For the first time, to our knowledge, Wolves fans now have access to a complete, concise, chronological order in which all the players who have appeared for the club in League matches have done so.
It is a list that tells us, for example, that Netherton-born, turn-of-the-century forward Billy Wooldridge was the 100th player to represent Wolves, Noel Dwyer the 500th and another goalkeeper, Graham Stack, the 900th.
Please click on the ‘Ainscow to Zubar’ bar at the top right of the home page to view the result of several painstaking weeks of work that have enabled us to build the slightly overdue new section of our site.
The two players represent the start and finish, alphabetically, of the entire list of players who have represented Wolves in League football.
That roll call of the famous and not so famous appears at the end of the chronological list and reveals some interesting themes and oddities.
Among them are the fact that Wolves, in their long and illustrious history, have had 12 Smiths and a Smyth, 12 Joneses, eight Taylors and Williamses, seven Davieses and a Davis and seven Edwardses. They have even had a Gold (as well as a Gould), three Marshalls, a Knight and a pair of Kings, plus a Peacock, a Pheasant, a Cock and a Bull – oh, and a Rooney!
Our extensive research has also uncovered some surprising patterns as to the frequency with which League debuts have been handed out down the decades.
It may have been assumed that the huge increase in the number of substitutes and the inclination of managers to rotate their squads would guarantee that more new faces were seen these days than in bygone decades. And maybe that the changes would tend to be rung more in unsuccessful seasons, like when 19 players were introduced for the first time by the club in the relegation seasons of 1984-85 and 1985-86.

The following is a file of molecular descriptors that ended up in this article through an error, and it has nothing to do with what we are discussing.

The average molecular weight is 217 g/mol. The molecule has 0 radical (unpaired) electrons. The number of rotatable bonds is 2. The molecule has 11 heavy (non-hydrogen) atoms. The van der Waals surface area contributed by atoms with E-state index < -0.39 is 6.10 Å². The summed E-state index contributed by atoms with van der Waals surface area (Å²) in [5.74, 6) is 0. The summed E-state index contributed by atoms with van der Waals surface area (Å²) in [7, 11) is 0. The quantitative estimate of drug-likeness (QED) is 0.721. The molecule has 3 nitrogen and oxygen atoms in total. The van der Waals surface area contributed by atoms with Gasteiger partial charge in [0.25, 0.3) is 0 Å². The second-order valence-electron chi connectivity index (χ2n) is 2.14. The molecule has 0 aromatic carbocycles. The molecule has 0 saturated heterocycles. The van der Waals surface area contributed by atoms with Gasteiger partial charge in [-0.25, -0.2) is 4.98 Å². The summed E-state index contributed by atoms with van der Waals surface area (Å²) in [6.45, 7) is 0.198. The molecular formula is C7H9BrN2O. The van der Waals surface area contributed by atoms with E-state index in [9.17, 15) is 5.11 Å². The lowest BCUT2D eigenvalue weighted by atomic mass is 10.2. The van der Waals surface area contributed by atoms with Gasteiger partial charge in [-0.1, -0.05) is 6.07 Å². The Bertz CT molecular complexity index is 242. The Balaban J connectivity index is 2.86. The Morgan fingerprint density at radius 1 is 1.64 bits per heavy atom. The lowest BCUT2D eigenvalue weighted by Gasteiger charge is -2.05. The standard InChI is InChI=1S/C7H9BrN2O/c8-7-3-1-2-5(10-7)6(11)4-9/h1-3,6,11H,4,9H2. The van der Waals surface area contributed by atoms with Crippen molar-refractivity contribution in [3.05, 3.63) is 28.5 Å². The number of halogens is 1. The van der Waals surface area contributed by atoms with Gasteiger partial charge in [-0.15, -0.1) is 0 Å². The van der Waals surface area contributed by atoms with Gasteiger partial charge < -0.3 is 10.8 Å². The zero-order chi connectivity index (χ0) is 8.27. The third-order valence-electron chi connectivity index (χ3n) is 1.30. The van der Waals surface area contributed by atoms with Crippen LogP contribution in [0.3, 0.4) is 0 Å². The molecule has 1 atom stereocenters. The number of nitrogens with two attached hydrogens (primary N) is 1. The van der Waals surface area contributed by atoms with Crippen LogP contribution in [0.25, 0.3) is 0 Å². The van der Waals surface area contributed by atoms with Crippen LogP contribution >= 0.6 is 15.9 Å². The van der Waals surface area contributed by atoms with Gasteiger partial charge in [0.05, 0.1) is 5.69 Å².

But Mick McCarthy blooded no fewer than 15 new players in Wolves’ latest promotion-winning campaign (2008-09), having given debuts to 20 in the first season after he was appointed in charge of a distinctly threadbare dressing room in 2006.
Contrast that with Graham Turner. He brought in only eight new men in 1987-88, five in 1988-89 and six in 1989-90.
And Bill McGarry was even more sparing in handing out opportunities. Only six players were given League debuts for Wolves in 1969-70, two in 1970-71, three in 1971-72, four in each of the following three seasons and just five in the relegation campaign of 1975-76.
But there is evidence that contradicts the theory that successful Wolves sides hardly changed. Although Stan Cullis’s squad during the club’s glory years were relatively tight, the opposite was the case when greatness was but a fingertip away before the Second World War.
In the last season before the conflict, Major Frank Buckley blooded 13 new men – and that at a time when Wolves were destined to finish runners-up in both the League Championship and the FA Cup.
Fifteen debuts were dispensed in the League as the club won the FA Cup in 1907-08 and 17 the season after that.
So maybe squad rotation isn’t as new as we think!